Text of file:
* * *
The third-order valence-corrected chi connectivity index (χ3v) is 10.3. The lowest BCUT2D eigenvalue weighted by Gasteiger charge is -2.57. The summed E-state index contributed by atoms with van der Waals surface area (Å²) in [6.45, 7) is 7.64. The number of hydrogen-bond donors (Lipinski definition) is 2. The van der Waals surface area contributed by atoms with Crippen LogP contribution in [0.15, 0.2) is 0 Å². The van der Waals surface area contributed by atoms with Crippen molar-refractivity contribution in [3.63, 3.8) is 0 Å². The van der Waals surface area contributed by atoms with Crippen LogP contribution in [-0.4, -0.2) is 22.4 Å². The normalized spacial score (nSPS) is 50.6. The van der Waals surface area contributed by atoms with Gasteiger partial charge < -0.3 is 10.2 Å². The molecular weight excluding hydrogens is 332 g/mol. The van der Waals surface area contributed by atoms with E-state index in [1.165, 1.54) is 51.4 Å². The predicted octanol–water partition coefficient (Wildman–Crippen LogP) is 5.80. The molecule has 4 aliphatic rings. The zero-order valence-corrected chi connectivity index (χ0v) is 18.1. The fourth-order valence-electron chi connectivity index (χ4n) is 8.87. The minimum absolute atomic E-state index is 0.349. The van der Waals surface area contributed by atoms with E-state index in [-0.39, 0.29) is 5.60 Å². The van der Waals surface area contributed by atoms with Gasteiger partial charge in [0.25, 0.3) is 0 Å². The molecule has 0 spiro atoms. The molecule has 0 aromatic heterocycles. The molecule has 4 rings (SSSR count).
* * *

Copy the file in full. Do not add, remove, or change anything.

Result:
The third-order valence-corrected chi connectivity index (χ3v) is 10.3. The lowest BCUT2D eigenvalue weighted by Gasteiger charge is -2.57. The summed E-state index contributed by atoms with van der Waals surface area (Å²) in [6.45, 7) is 7.64. The number of hydrogen-bond donors (Lipinski definition) is 2. The van der Waals surface area contributed by atoms with Crippen LogP contribution in [0.15, 0.2) is 0 Å². The van der Waals surface area contributed by atoms with Crippen molar-refractivity contribution in [3.63, 3.8) is 0 Å². The van der Waals surface area contributed by atoms with Crippen LogP contribution in [-0.4, -0.2) is 22.4 Å². The normalized spacial score (nSPS) is 50.6. The van der Waals surface area contributed by atoms with Gasteiger partial charge < -0.3 is 10.2 Å². The molecular weight excluding hydrogens is 332 g/mol. The van der Waals surface area contributed by atoms with E-state index in [1.165, 1.54) is 51.4 Å². The predicted octanol–water partition coefficient (Wildman–Crippen LogP) is 5.80. The molecule has 4 aliphatic rings. The zero-order valence-corrected chi connectivity index (χ0v) is 18.1. The fourth-order valence-electron chi connectivity index (χ4n) is 8.87. The minimum absolute atomic E-state index is 0.349. The van der Waals surface area contributed by atoms with E-state index in [-0.39, 0.29) is 5.60 Å². The van der Waals surface area contributed by atoms with Gasteiger partial charge in [0.25, 0.3) is 0 Å². The molecule has 0 spiro atoms. The molecule has 0 aromatic heterocycles. The molecule has 4 rings (SSSR count).